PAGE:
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Financial Services Law Insights and Observations

Michigan Supreme Court limits applicability of “usury savings clauses”

Courts State Issues Usury Consumer Finance Real Estate Mortgages Michigan Lending


On June 23, the Michigan Supreme Court reversed a circuit court’s decision on a case involving Michigan’s “longstanding prohibition on excessive interest rates for certain loans.” The case involved a “usury savings clause,” which is a term sometimes used in notes, which requires the borrower to pay the maximum legal interest rate if the contractual terms impose an illegal rate.  In the case, a nonbank investment group (plaintiff) lent a realty service company (defendant) $1 million to flip tax-foreclosed homes. Plaintiff sued for breach of contract and fraud after defendant discontinued payments after paying more than $140,000 in interest on the loan. Defendant argued that plaintiff violated the criminal usury statute by, “knowingly charging an effective interest rate exceeding 25%,” which it alleged barred plaintiff from recovering on the loan under the wrongful-conduct rule.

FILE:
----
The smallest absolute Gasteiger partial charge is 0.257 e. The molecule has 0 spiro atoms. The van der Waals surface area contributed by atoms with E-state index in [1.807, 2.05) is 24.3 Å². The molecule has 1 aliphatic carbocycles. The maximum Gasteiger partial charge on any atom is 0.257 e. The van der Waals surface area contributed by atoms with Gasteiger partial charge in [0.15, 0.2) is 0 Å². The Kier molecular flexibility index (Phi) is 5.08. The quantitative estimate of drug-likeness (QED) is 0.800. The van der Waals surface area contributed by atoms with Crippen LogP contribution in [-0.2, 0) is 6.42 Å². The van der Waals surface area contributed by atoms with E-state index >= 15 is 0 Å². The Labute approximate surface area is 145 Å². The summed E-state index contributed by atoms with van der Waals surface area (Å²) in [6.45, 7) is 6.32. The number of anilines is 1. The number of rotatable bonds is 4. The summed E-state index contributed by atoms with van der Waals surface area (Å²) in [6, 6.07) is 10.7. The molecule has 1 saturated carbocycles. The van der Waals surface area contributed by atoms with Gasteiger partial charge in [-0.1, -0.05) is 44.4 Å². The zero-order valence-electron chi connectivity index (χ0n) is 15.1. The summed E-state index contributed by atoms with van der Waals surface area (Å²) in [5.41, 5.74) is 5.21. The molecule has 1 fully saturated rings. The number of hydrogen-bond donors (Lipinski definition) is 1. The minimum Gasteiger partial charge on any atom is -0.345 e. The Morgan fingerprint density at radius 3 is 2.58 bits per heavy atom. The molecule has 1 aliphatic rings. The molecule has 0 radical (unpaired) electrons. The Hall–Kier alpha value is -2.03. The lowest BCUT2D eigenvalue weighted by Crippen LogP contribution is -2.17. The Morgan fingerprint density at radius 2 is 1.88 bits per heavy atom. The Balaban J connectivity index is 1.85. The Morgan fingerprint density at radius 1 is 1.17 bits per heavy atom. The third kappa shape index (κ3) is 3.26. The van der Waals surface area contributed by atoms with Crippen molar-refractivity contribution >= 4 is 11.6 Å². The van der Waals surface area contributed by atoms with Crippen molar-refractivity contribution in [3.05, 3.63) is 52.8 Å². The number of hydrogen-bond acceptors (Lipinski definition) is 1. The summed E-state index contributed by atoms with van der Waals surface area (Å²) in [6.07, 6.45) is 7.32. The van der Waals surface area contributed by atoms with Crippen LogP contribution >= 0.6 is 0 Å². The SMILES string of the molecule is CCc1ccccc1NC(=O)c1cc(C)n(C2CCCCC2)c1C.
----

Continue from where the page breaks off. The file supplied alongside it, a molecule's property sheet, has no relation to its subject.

The circuit court determined that the fees and charges associated with the loan constituted disguised interest, making the total interest the plaintiff was seeking above the legal 25% limit and “criminally usurious.” However, the court agreed with the defendant that the usury savings clause was enforceable and the note was not facially usurious. Nevertheless, “the court agreed that the appropriate remedy is to relieve [defendant] of its obligation to pay the interest on the loan but not its obligation to repay the principal.”

The Michigan Supreme Court held that in determining whether a loan agreement imposes illegal rates of interest, a usury savings clause is ineffective if the loan agreement requires a borrower to pay an illegal interest rate, even if the interest is labeled as a “fee” or something else. Further, the court held that enforcing usury savings clauses would undermine the state’s usury laws because it would nullify the statutory remedies for usury, which would relieve lenders of their obligation to ensure that their loans have a legal interest rate. The court also held that a lender is not criminally liable for seeking to collect on an unlawful interest rate in a lawsuit. The court reasoned that seeking relief through the court of law is generally encouraged over extrajudicial means. According to the opinion, the court held that “[t]he appropriate remedy for a lender’s abusive lawsuit is success for the borrower in that lawsuit and appropriate civil sanctions, not a criminal conviction for usury.”